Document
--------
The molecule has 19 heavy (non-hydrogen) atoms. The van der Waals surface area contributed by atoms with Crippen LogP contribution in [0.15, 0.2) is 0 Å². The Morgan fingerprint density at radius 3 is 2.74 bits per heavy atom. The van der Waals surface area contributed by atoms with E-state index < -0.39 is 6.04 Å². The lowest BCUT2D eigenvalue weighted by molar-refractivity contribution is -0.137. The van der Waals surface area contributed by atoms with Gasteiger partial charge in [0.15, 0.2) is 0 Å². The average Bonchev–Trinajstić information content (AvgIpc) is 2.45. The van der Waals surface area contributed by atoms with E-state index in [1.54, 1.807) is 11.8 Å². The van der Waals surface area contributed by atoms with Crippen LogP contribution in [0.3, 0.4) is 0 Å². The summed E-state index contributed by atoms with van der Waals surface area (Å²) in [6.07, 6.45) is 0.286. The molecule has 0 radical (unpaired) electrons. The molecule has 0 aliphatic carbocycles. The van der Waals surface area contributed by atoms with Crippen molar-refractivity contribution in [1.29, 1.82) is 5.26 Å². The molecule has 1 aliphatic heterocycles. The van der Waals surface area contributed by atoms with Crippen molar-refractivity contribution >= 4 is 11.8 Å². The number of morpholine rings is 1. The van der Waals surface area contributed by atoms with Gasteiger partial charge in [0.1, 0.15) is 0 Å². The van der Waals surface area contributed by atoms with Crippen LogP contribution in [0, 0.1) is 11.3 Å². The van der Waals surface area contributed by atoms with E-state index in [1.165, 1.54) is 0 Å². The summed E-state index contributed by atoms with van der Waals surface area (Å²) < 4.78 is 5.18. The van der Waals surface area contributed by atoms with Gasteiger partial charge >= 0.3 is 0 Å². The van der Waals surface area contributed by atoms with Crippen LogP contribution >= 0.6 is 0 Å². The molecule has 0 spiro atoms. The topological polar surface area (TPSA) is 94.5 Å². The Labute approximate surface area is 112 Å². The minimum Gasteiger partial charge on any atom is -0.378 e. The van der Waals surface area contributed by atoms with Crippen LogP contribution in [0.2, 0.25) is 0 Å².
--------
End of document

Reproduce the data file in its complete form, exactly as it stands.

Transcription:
The molecule has 19 heavy (non-hydrogen) atoms. The van der Waals surface area contributed by atoms with Crippen LogP contribution in [0.15, 0.2) is 0 Å². The Morgan fingerprint density at radius 3 is 2.74 bits per heavy atom. The van der Waals surface area contributed by atoms with E-state index < -0.39 is 6.04 Å². The lowest BCUT2D eigenvalue weighted by molar-refractivity contribution is -0.137. The van der Waals surface area contributed by atoms with Gasteiger partial charge in [0.15, 0.2) is 0 Å². The average Bonchev–Trinajstić information content (AvgIpc) is 2.45. The van der Waals surface area contributed by atoms with E-state index in [1.54, 1.807) is 11.8 Å². The van der Waals surface area contributed by atoms with Crippen LogP contribution in [0.3, 0.4) is 0 Å². The summed E-state index contributed by atoms with van der Waals surface area (Å²) in [6.07, 6.45) is 0.286. The molecule has 0 radical (unpaired) electrons. The molecule has 0 aliphatic carbocycles. The van der Waals surface area contributed by atoms with Crippen molar-refractivity contribution in [1.29, 1.82) is 5.26 Å². The molecule has 1 aliphatic heterocycles. The van der Waals surface area contributed by atoms with Crippen molar-refractivity contribution >= 4 is 11.8 Å². The number of morpholine rings is 1. The van der Waals surface area contributed by atoms with Gasteiger partial charge in [0.1, 0.15) is 0 Å². The van der Waals surface area contributed by atoms with Crippen LogP contribution in [0, 0.1) is 11.3 Å². The van der Waals surface area contributed by atoms with E-state index in [1.165, 1.54) is 0 Å². The summed E-state index contributed by atoms with van der Waals surface area (Å²) < 4.78 is 5.18. The van der Waals surface area contributed by atoms with Gasteiger partial charge >= 0.3 is 0 Å². The van der Waals surface area contributed by atoms with Crippen LogP contribution >= 0.6 is 0 Å². The molecule has 0 spiro atoms. The topological polar surface area (TPSA) is 94.5 Å². The Labute approximate surface area is 112 Å². The minimum Gasteiger partial charge on any atom is -0.378 e. The van der Waals surface area contributed by atoms with Crippen LogP contribution in [0.2, 0.25) is 0 Å².